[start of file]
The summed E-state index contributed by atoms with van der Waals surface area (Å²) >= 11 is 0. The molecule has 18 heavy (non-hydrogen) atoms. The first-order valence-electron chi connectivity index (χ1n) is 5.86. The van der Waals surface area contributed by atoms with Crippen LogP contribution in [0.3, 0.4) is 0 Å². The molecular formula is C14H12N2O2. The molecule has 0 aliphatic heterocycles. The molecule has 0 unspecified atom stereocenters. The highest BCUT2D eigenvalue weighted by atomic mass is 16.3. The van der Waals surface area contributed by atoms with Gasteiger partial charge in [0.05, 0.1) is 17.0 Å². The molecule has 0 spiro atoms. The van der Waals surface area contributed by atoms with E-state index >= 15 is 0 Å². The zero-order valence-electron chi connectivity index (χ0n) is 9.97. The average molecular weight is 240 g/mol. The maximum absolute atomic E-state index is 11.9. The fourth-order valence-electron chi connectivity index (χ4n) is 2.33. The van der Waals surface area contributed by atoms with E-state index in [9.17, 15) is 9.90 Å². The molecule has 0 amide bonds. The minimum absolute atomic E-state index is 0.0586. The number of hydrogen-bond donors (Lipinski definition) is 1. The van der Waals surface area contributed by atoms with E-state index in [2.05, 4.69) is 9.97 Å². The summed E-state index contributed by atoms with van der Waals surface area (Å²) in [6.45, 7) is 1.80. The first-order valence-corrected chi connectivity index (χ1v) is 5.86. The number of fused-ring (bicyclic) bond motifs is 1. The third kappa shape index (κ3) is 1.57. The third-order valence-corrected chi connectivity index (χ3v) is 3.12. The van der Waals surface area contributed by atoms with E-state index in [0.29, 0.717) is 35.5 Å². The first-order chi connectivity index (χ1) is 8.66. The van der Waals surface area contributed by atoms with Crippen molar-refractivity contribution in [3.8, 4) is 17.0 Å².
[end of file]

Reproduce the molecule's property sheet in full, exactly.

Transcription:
The summed E-state index contributed by atoms with van der Waals surface area (Å²) >= 11 is 0. The molecule has 18 heavy (non-hydrogen) atoms. The first-order valence-electron chi connectivity index (χ1n) is 5.86. The van der Waals surface area contributed by atoms with Crippen LogP contribution in [0.3, 0.4) is 0 Å². The molecular formula is C14H12N2O2. The molecule has 0 aliphatic heterocycles. The molecule has 0 unspecified atom stereocenters. The highest BCUT2D eigenvalue weighted by atomic mass is 16.3. The van der Waals surface area contributed by atoms with Gasteiger partial charge in [0.05, 0.1) is 17.0 Å². The molecule has 0 spiro atoms. The van der Waals surface area contributed by atoms with E-state index >= 15 is 0 Å². The zero-order valence-electron chi connectivity index (χ0n) is 9.97. The average molecular weight is 240 g/mol. The maximum absolute atomic E-state index is 11.9. The fourth-order valence-electron chi connectivity index (χ4n) is 2.33. The van der Waals surface area contributed by atoms with E-state index in [9.17, 15) is 9.90 Å². The molecule has 0 amide bonds. The minimum absolute atomic E-state index is 0.0586. The number of hydrogen-bond donors (Lipinski definition) is 1. The van der Waals surface area contributed by atoms with E-state index in [2.05, 4.69) is 9.97 Å². The summed E-state index contributed by atoms with van der Waals surface area (Å²) in [6.45, 7) is 1.80. The first-order valence-corrected chi connectivity index (χ1v) is 5.86. The number of fused-ring (bicyclic) bond motifs is 1. The third kappa shape index (κ3) is 1.57. The third-order valence-corrected chi connectivity index (χ3v) is 3.12. The van der Waals surface area contributed by atoms with E-state index in [0.29, 0.717) is 35.5 Å². The first-order chi connectivity index (χ1) is 8.66. The van der Waals surface area contributed by atoms with Crippen molar-refractivity contribution in [3.8, 4) is 17.0 Å².